C.F.R. § 404.1520(c) (1987). Third, if the alleged impairment is severe, the claimant is considered
disabled if his impairment corresponds to an impairment described in 20 C.F.R., Subpart P,
Appendix 1 (1987). 20 C.F.R. § 404.1520(d) (1987). Fourth, a claimant with a severe impairment
that does not correspond to a listed impairment is not considered to be disabled if he is capable of
performing his past work. 20 C.F.R. § 404.1520(e) (1987).
At the fifth step, it must be determined whether claimant could perform some work in the
national economy. A claimant who cannot return to his past work is not disabled if he has the
residual functional capacity to engage in work available in the national economy. 20 C.F.R. §
404.1529(f) (1987); 42 U.S.C. § 1382(a).
At this juncture, the burden shifts to the Commissioner to show that there are jobs existing
in the national economy which Plaintiff can perform, consistent with his medically determinable
impairments, functional limitations, age, education, and work experience. See Bowen v. Yuckert, 482
U.S. 137 (1987). Once the Commissioner finds that jobs in the national economy are available to
the claimant, the burden of proof shifts back to the claimant to rebut this finding. See Selders v.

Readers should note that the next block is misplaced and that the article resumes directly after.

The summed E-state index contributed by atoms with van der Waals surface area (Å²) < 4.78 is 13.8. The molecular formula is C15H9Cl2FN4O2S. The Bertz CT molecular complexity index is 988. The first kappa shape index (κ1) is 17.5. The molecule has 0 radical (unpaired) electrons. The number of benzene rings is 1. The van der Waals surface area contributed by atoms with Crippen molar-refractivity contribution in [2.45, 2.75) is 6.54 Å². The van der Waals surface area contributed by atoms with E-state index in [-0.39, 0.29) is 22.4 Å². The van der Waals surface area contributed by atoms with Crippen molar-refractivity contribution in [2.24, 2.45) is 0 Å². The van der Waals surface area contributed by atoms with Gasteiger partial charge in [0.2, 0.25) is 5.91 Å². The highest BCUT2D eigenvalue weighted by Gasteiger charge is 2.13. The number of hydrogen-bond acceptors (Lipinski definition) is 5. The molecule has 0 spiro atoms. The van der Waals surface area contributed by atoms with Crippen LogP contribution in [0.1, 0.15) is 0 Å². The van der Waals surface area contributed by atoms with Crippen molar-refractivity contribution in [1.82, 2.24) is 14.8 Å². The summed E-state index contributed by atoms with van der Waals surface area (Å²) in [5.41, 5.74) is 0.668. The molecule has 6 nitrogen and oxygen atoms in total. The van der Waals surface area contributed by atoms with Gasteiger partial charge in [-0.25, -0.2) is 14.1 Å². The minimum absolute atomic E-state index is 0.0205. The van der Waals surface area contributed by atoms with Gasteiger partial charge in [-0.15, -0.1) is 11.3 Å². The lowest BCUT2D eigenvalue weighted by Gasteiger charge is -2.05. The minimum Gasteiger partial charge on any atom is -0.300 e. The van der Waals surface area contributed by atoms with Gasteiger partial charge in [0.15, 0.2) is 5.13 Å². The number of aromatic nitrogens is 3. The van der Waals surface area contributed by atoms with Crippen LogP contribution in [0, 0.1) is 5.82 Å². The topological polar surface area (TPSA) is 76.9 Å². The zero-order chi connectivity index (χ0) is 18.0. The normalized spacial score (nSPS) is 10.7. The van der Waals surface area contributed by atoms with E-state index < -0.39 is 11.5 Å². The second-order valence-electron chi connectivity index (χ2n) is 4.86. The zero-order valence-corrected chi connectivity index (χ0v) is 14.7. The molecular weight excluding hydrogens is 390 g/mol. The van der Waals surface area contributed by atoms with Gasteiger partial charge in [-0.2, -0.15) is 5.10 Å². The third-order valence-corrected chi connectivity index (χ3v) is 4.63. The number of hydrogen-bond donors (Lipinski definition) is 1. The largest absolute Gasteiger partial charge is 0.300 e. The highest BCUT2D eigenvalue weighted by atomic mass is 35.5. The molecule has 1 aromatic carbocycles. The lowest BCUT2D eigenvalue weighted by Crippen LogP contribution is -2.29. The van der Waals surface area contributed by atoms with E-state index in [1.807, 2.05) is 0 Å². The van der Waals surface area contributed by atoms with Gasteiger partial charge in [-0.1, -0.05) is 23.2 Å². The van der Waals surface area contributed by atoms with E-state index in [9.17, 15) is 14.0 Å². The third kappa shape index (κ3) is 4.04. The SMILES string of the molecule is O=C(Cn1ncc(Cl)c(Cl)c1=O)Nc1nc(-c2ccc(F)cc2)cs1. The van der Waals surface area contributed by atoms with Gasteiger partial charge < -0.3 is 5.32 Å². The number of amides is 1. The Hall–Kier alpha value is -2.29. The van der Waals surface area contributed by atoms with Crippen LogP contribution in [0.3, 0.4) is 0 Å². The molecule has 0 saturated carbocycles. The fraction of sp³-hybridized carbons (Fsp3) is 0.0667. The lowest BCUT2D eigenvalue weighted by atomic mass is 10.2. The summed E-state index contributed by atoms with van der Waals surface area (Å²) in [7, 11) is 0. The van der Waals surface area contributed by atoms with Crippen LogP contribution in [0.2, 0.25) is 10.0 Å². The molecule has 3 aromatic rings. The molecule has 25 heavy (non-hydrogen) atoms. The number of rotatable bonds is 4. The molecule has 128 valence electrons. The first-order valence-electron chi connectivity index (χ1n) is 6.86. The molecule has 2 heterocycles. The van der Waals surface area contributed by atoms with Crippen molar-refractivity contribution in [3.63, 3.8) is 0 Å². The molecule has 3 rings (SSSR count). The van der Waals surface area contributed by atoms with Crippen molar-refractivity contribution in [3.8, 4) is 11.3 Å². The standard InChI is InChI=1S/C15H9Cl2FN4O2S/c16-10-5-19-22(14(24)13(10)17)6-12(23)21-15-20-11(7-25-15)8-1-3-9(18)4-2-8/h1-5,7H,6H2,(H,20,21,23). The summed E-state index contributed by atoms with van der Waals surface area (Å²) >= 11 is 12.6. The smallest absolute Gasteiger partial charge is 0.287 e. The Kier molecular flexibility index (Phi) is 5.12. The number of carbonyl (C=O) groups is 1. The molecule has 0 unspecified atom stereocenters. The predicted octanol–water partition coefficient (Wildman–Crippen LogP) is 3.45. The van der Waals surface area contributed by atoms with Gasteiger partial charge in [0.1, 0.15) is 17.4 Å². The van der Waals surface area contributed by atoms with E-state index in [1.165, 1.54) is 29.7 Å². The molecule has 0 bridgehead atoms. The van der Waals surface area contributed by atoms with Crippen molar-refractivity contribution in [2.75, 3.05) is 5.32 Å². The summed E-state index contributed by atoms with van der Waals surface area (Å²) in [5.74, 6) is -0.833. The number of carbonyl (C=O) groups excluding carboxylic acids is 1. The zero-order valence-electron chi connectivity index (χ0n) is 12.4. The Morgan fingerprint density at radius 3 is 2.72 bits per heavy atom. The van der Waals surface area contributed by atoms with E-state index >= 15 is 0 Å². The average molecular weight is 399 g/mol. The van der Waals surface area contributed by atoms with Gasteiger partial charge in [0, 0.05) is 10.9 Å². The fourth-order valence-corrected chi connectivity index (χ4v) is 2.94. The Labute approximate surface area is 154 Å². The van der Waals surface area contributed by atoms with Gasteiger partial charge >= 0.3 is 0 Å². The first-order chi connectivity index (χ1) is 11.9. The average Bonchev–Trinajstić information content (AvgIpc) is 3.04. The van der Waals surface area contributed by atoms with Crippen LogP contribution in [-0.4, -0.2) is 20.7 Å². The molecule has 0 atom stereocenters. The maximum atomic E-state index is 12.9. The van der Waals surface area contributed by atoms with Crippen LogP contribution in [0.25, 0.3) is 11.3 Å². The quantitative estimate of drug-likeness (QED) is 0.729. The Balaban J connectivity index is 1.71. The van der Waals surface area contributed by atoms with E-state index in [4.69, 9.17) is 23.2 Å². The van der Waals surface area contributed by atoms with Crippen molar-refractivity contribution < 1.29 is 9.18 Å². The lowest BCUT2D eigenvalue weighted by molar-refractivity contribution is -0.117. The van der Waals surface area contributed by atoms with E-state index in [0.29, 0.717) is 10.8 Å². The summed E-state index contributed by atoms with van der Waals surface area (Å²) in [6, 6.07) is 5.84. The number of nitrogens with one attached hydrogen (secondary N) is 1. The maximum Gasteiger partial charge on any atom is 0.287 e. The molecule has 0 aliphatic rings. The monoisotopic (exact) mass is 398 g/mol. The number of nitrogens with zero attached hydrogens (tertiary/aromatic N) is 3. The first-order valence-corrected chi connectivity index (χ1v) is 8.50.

Sullivan, 914 F.2d 614, 618 (5th Cir. 1990).
In this case, a determination was made at the fifth step.
Plaintiff’s first point of error is that the ALJ’s finding that her mental impairment is not
severe is not supported by substantial evidence. The ALJ specifically found that Plaintiff’s
depression did not constitute a severe impairment because it did not impose more than mild
limitations in any category. Under listing 12.04, a claimant must demonstrate marked impairment
in at least two of the following categories: restrictions of activities in daily living; difficulties in
maintaining social functioning; difficulties in maintaining concentration, persistence or pace; or
repeated episodes of decompensation. Dr. McGirk’s assessment of the B criteria found only one of
the above to be moderate (Tr. 574). In his narrative assessment, he indicates that Plaintiff does not
exhibit a significant functional limitation due to her mental status at the time of examination (Tr.